There is more to being “very close” to a person than being a confidant discussing important matters. Having frequent intimate contact — whether in person or online — and providing help to each other clearly play roles.
Long ago I put my own two cents into this debate: I share Putnam's concern and furthermore find it striking that amidst so much decline in community, two venues where American socializing is actually increasing are self-help groups and the Internet. I call this the "Cross Talk Crisis"; Barry Wellman more optimistically calls it "Networked Individualism."

This work is licensed under a Creative Commons Attribution-ShareAlike 2.5 License and is copyrighted (c) 2006 by Connective Associates except where otherwise noted.

Thursday, June 22, 2006

Don't let all the pretty days get by

Today is the second anniversary of Connectedness. Sadly, it also marks the end of our two-week party on the "Blogs of Note" list, so our birthday celebration has a few empty seats, relatively speaking.

Even so, I have a lot to be happy about. For example, I recently discovered an up-and-coming novelist by the name of Bruce Hoppe. His debut, Don't Let All the Pretty Days Get By, reminds me to enjoy the moment.

To learn more about this "post-modern romp through the new West," you will want to be very clear on the difference between me and my namesake at Back-to-One Books.

This work is licensed under a Creative Commons Attribution-ShareAlike 2.5 License and is copyrighted (c) 2006 by Connective Associates except where otherwise noted.

Tuesday, June 20, 2006

Enterprise 2.0 and the dawn of emergent collaboration

Andrew McAfee heralds "Enterprise 2.0: the dawn of emergent collaboration" in the Spring 2006 MIT Sloan Management Review. It's a good overview of how businesses can make the most of blogs, wikis, and RSS web technologies. I recommend you check it out--despite the article's pretentious and misleading title.

The good part of the article is McAfee's list of six components of Enterprise 2.0, which conveniently yields the acronymn SLATES:
  • Search--keyword search is becoming increasingly powerful
  • Links--density of links is increasing, providing ever richer context
  • Authoring--more and more people are creating both content and links
  • Tags--emergent categories make content easier to navigate
  • Extensions--generate useful recommendations based on other people like you
  • Signals--RSS and news aggregators protect users from information overload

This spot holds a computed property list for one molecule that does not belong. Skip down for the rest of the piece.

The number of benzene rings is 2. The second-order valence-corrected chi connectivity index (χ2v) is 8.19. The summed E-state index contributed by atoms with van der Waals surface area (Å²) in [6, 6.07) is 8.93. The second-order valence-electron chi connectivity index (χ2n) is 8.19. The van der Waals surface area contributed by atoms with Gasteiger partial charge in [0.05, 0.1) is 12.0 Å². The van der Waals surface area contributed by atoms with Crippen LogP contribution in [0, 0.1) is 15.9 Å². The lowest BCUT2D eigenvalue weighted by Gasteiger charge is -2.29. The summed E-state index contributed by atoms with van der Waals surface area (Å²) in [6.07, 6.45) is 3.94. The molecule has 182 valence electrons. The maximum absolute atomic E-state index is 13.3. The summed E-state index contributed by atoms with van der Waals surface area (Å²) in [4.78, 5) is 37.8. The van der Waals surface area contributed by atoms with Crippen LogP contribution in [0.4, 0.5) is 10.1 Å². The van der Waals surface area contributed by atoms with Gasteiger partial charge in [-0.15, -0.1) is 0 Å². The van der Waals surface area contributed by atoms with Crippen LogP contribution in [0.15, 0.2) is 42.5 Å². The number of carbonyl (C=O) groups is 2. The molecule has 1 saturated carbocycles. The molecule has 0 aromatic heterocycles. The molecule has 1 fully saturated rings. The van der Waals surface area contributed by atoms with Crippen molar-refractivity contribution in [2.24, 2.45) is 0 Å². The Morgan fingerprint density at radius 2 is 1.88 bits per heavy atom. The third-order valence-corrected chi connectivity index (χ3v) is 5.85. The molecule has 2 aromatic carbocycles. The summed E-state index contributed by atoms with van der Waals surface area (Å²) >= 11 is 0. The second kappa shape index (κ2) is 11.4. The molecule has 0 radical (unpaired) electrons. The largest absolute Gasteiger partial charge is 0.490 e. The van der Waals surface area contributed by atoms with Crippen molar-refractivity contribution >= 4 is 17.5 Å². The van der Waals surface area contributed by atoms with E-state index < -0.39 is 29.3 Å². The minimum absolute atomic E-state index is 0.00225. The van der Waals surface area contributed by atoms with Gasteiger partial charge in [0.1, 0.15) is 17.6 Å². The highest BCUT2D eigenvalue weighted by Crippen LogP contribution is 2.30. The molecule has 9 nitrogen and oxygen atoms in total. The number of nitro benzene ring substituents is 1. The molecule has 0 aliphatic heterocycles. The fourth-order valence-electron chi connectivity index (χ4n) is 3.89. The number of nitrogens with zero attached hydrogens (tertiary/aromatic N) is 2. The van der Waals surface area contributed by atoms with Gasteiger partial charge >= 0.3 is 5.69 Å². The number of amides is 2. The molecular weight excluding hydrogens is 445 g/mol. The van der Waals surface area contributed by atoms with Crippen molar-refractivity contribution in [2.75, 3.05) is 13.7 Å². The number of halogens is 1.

My main complaint about the article is how McAfee associates SLATES with "the dawn of emergent collaboration." People have been practicing emergent collaboration ever since we dropped out of the trees and learned how to walk and make tools. See Marcel Mauss' 1924 research on "functions of exchange in archaic societies" for (pre-) historic background and Mary Parker Follett for organizational application of similar principles, also written in the 1920s.

The dawn that we are witnessing is not one of collaboration. Instead, we are witnessing the dawn (or more precisely, return) of user-driven technical invention. To put that in context, consider this quote from the outstanding 1995 book What Machines Can't Do by Robert Thomas (formerly a professor at MIT Sloan and now writing excellent research for Accenture's Institute of High Performance Business), who said (in 1995):
"The separation of technology design and implementation in time and space dramatically reduces the opportunities for meaningful “user” participation in the change process…. Technology designers have little incentive to solicit input from those who are the object of change. As a result, new technology frequently confronts the rest of the organization as an exogenous force—one that can be countered only through overt political action."
The 1995 separation between technology design and implementation has visibly dissolved in McAfee's 2006 world of SLATES--and I think that is pretty exciting... Rather than type any unseemly exclamation points at this point, I refer you to this podcast where you can hear me panting about this revolution in the making.

Now all we need is a better descriptor than the way-overused "2.0" suffix.

This work is licensed under a Creative Commons Attribution-ShareAlike 2.5 License and is copyrighted (c) 2006 by Connective Associates except where otherwise noted.